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Niebuhr, Reinhold(rīn`hōld nē`bo͝or), 1892–1971, American religious and social thinker, b. Wright City, Mo. A graduate of Yale Divinity School, he served (1915–28) as pastor of Bethel Evangelical Church in Detroit, where he became deeply interested in social problems. In 1928 he began teaching at Union Theological Seminary, becoming professor of applied Christianity in 1930; he remained in this post until his retirement in 1960. In the early 1930s he shed his liberal Protestant hopes for the church's moral rule of society and became a political activist and a socialist. A prolific writer, he urged—notably in Moral Man and Immoral Society (1932), Christianity and Power Politics (1940), and The Nature and Destiny of Man (2 vol., 1941–43)—clerical interest in social reforms as well as the beliefs that men are sinners, that society is ruled by self-interest, and that history is characterized by irony, not progress. After World War II, he dropped much of his social radicalism and preached "conservative realism." In his later works, such as Faith and History (1949), Niebuhr argued for balances of interests and defended Christianity as the world view that best explains the heights and barbarisms of human behavior. In A Nation So Conceived (1963) he analyzed aspects of the American character. He also wrote Man's Nature and his Communities (1965), Faith and Politics (ed. by R. H. Stone 1968), and The Democratic Experience (with P. E. Sigmund, 1969).
See biographies by R. H. Stone (1972) and R. W. Fox (1987, repr. 1995); D. F. Rice, Reinhold Niebuhr and His Circle of Influence (2012); studies by H. P. Odegard (1956, repr. 1972), J. Bingham (1961, repr. 1972), N. A. Scott, Jr., ed. (1975); bibliography by D. B. Robertson (1984).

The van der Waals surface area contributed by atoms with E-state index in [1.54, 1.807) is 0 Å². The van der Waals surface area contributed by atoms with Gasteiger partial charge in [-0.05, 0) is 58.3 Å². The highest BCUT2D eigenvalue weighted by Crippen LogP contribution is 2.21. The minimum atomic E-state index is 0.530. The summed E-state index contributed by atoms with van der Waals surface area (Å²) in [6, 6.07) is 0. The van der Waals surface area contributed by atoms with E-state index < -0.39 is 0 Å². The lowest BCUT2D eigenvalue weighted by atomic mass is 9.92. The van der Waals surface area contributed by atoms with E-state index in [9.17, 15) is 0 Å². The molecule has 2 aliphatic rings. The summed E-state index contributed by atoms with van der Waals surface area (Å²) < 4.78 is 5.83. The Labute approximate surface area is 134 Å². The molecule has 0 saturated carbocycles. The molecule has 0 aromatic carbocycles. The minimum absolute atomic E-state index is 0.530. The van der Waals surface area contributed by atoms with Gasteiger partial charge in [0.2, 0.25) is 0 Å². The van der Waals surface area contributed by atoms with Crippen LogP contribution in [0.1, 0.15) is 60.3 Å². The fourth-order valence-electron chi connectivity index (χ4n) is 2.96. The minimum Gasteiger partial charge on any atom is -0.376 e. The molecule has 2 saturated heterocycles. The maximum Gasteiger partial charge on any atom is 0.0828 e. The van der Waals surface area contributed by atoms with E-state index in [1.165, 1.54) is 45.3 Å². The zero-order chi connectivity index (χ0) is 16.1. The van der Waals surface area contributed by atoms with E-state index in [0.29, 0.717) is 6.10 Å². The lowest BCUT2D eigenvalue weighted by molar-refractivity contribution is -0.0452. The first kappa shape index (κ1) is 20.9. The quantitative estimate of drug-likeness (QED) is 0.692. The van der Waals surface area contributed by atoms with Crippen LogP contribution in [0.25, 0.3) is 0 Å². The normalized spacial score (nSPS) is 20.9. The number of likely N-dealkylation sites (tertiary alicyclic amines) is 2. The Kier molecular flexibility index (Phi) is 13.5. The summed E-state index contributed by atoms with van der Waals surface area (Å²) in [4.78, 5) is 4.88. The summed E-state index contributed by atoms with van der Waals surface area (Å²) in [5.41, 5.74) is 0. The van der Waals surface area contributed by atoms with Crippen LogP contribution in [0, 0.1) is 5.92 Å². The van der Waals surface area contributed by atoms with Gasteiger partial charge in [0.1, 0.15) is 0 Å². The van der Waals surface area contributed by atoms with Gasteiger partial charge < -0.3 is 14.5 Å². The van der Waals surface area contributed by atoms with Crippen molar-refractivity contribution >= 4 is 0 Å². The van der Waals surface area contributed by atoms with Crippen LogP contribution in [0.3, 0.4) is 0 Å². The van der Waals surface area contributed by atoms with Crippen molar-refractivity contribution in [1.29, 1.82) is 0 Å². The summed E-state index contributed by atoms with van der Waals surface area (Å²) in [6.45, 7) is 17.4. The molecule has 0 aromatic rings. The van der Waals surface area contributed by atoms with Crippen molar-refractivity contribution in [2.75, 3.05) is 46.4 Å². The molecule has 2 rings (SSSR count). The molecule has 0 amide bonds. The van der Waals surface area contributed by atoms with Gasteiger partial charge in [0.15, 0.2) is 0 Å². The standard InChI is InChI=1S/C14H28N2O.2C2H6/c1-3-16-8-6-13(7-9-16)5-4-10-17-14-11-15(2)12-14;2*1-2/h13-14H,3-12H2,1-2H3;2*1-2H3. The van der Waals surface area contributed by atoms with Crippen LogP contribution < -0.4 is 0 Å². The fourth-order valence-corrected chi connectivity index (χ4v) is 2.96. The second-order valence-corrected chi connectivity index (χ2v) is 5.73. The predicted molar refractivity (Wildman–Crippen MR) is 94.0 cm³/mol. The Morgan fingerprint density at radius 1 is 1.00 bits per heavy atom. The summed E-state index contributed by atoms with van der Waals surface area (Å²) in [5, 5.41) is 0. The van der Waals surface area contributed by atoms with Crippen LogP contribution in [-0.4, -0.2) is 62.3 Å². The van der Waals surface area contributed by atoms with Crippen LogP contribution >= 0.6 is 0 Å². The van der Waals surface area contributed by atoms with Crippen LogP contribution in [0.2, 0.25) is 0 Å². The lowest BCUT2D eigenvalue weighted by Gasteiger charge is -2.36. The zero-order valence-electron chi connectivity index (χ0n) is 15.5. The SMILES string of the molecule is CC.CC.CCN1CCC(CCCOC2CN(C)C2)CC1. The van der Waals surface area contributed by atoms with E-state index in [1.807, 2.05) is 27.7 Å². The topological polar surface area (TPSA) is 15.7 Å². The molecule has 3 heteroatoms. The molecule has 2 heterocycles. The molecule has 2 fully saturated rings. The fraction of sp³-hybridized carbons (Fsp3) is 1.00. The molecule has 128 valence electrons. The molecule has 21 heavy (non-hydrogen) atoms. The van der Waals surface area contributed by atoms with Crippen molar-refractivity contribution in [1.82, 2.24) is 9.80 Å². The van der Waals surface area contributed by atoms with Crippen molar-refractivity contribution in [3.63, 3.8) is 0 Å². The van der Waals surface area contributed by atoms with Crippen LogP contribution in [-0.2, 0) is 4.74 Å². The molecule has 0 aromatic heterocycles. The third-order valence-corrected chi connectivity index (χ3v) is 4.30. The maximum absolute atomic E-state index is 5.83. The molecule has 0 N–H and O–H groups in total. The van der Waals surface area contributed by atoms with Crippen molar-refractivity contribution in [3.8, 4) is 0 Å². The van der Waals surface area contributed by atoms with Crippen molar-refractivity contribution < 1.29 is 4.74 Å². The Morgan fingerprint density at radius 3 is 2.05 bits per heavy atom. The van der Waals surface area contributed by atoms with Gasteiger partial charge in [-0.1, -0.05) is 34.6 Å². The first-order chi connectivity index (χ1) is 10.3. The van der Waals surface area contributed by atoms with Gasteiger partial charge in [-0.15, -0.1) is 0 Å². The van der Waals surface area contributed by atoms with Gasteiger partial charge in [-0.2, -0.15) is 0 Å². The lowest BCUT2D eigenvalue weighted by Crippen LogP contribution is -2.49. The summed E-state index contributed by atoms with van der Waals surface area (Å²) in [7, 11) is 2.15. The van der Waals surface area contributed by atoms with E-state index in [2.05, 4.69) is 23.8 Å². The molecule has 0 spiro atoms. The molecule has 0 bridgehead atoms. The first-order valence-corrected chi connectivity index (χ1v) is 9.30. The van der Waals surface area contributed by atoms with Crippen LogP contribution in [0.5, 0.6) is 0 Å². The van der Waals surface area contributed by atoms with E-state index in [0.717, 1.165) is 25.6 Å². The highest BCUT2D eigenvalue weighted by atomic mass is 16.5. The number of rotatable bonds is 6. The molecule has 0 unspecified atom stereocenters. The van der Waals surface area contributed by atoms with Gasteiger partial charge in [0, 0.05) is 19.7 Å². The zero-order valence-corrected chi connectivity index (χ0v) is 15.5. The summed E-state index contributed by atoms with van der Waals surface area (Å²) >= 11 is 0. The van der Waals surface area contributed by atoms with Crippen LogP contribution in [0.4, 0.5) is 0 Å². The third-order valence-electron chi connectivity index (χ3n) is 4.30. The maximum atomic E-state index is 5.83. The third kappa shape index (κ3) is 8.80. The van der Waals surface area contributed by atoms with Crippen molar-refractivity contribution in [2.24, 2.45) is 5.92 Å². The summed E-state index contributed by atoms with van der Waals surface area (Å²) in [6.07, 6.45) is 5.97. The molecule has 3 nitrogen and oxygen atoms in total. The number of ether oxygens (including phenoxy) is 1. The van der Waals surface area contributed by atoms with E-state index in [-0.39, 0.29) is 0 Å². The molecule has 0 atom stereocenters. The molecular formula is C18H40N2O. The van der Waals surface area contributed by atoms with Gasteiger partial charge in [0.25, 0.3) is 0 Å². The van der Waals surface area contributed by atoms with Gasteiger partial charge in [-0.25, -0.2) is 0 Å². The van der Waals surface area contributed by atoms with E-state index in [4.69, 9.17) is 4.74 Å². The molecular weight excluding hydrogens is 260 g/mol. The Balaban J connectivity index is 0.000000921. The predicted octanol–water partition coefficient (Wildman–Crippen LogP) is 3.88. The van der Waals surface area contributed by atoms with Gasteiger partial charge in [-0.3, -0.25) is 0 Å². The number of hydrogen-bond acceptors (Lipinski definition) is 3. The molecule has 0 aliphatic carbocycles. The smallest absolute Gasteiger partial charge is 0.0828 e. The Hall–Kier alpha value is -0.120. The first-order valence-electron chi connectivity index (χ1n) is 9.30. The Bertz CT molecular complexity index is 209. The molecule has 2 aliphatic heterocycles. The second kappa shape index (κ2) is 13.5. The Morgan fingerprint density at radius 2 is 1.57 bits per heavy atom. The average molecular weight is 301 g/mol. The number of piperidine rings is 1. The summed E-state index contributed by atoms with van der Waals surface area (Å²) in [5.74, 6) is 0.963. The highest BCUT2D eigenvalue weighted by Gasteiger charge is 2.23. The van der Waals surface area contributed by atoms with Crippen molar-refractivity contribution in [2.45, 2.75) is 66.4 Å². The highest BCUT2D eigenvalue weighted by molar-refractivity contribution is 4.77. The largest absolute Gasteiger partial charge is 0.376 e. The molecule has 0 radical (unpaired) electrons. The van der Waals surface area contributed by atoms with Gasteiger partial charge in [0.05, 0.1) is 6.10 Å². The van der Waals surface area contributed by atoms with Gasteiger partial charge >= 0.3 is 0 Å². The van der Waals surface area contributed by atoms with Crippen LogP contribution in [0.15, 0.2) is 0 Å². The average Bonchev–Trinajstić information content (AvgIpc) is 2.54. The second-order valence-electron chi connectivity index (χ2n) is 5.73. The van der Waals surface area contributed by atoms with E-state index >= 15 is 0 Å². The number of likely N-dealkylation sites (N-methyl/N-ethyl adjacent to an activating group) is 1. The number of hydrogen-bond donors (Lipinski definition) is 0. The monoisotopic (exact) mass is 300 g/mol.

Born June 21, 1892, in Wright City, Mo.; died June 1, 1971, in Stockbridge, Mass. American Protestant theologian; representative of dialectical theology.
Niebuhr was a pastor in Detroit from 1915 to 1928; in 1928 he became a professor of theology at Union Theological Seminary in New York. During the economic crisis of 1929–33, when many became disenchanted with liberalism, he led the majority of American Protestant theologians in the transition from modernism to what was called crisis theology. In the book that marked this turn, Moral Man and Immoral Society (1932), Niebuhr declared that the hopes that the “social gospel” would bring society into line with the requirements of Christian morality and would overcome evil were illusory and naive.
In his subsequent works, The Nature and Destiny of Man (2 vols., 1941–43), Faith and History (1949), and The Irony of American History (1952), Niebuhr repudiated the entire progressive heritage of bourgeois enlightenment, the defense of which he termed dangerous quixotism. He rejected ideas of social progress and of the perfection of the human personality, contending that all attempts to build a just social order always end up in conflict with the evil and egotistic (“sinful”) nature of man. He viewed all altruism as hypocrisy that conceals the egotism of a personality, a class, or a nation shrewdly passing off its egotistic interests as universal ones. History, the sphere in which the irrational free will of the people conflicts with the will of god, cannot be fully apprehended nor is it subject to man, who, in trying to subordinate it to himself, always obtains results contrary to what he desired. That is the “irony of history.” From this Niebuhr drew the conclusion that man should abandon all attempts at radical social reorganization and limit himself to direct practical activities aimed at mitigating contradictions that are in principle unsolvable.
REFERENCESMel’vil’, Iu. K., and A. N. Chanyshev. “Ironiia istorii.” Voprosy filosofii, 1954, no. 2.
Harland, G. The Thought of R. Niebuhr. New York, 1960.
A. N. CHANYSHEV